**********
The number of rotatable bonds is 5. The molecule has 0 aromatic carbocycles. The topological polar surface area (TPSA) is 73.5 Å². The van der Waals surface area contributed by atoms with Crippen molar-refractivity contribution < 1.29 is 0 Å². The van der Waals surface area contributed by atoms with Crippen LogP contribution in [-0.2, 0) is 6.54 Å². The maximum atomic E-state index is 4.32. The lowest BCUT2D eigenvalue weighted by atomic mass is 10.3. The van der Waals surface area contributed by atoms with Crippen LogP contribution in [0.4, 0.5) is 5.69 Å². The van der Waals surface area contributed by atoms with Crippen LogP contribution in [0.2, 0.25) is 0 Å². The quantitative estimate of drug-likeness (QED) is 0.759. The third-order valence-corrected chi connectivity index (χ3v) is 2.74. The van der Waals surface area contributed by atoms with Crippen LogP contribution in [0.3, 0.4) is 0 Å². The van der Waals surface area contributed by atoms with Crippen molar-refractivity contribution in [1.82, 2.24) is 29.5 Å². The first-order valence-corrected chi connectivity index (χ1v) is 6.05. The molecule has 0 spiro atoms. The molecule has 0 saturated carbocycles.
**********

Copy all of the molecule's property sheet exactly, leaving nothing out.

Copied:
The number of rotatable bonds is 5. The molecule has 0 aromatic carbocycles. The topological polar surface area (TPSA) is 73.5 Å². The van der Waals surface area contributed by atoms with Crippen molar-refractivity contribution < 1.29 is 0 Å². The van der Waals surface area contributed by atoms with Crippen LogP contribution in [-0.2, 0) is 6.54 Å². The maximum atomic E-state index is 4.32. The lowest BCUT2D eigenvalue weighted by atomic mass is 10.3. The van der Waals surface area contributed by atoms with Crippen LogP contribution in [0.4, 0.5) is 5.69 Å². The van der Waals surface area contributed by atoms with Crippen LogP contribution in [0.2, 0.25) is 0 Å². The quantitative estimate of drug-likeness (QED) is 0.759. The third-order valence-corrected chi connectivity index (χ3v) is 2.74. The van der Waals surface area contributed by atoms with Crippen LogP contribution in [0.3, 0.4) is 0 Å². The van der Waals surface area contributed by atoms with Crippen molar-refractivity contribution in [1.82, 2.24) is 29.5 Å². The first-order valence-corrected chi connectivity index (χ1v) is 6.05. The molecule has 0 spiro atoms. The molecule has 0 saturated carbocycles.